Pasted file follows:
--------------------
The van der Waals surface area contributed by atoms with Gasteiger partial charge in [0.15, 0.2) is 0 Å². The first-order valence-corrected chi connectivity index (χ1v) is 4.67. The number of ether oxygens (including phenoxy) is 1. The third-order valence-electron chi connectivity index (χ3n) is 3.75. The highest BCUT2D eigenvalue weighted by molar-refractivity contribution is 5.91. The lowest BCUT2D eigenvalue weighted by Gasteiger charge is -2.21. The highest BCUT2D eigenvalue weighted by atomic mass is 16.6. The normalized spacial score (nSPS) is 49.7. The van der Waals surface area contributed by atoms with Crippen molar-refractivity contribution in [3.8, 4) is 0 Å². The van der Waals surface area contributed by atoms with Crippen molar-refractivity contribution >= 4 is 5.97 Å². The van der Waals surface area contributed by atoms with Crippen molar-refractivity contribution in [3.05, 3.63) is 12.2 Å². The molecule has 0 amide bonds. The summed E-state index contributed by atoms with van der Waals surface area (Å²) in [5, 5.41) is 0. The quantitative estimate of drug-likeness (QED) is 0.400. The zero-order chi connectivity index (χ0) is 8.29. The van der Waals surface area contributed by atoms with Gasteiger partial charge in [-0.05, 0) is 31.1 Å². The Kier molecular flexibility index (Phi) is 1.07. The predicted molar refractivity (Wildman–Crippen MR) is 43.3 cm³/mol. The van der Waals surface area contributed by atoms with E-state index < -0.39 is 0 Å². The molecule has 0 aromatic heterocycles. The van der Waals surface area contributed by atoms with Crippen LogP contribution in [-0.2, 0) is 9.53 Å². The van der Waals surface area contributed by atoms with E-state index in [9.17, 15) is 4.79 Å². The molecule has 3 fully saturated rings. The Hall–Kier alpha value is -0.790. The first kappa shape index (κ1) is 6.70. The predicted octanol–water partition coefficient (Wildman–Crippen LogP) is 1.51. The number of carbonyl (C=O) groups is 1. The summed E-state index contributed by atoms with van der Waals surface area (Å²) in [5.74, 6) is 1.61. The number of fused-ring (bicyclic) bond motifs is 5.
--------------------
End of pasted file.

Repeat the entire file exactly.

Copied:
The van der Waals surface area contributed by atoms with Gasteiger partial charge in [0.15, 0.2) is 0 Å². The first-order valence-corrected chi connectivity index (χ1v) is 4.67. The number of ether oxygens (including phenoxy) is 1. The third-order valence-electron chi connectivity index (χ3n) is 3.75. The highest BCUT2D eigenvalue weighted by molar-refractivity contribution is 5.91. The lowest BCUT2D eigenvalue weighted by Gasteiger charge is -2.21. The highest BCUT2D eigenvalue weighted by atomic mass is 16.6. The normalized spacial score (nSPS) is 49.7. The van der Waals surface area contributed by atoms with Crippen molar-refractivity contribution in [3.8, 4) is 0 Å². The van der Waals surface area contributed by atoms with Crippen molar-refractivity contribution >= 4 is 5.97 Å². The van der Waals surface area contributed by atoms with Crippen molar-refractivity contribution in [3.05, 3.63) is 12.2 Å². The molecule has 0 amide bonds. The summed E-state index contributed by atoms with van der Waals surface area (Å²) in [5, 5.41) is 0. The quantitative estimate of drug-likeness (QED) is 0.400. The zero-order chi connectivity index (χ0) is 8.29. The van der Waals surface area contributed by atoms with Gasteiger partial charge in [-0.05, 0) is 31.1 Å². The Kier molecular flexibility index (Phi) is 1.07. The predicted molar refractivity (Wildman–Crippen MR) is 43.3 cm³/mol. The van der Waals surface area contributed by atoms with E-state index < -0.39 is 0 Å². The molecule has 0 aromatic heterocycles. The van der Waals surface area contributed by atoms with Crippen LogP contribution in [-0.2, 0) is 9.53 Å². The van der Waals surface area contributed by atoms with E-state index in [9.17, 15) is 4.79 Å². The molecule has 3 fully saturated rings. The Hall–Kier alpha value is -0.790. The first kappa shape index (κ1) is 6.70. The predicted octanol–water partition coefficient (Wildman–Crippen LogP) is 1.51. The number of carbonyl (C=O) groups is 1. The summed E-state index contributed by atoms with van der Waals surface area (Å²) in [5.74, 6) is 1.61. The number of fused-ring (bicyclic) bond motifs is 5.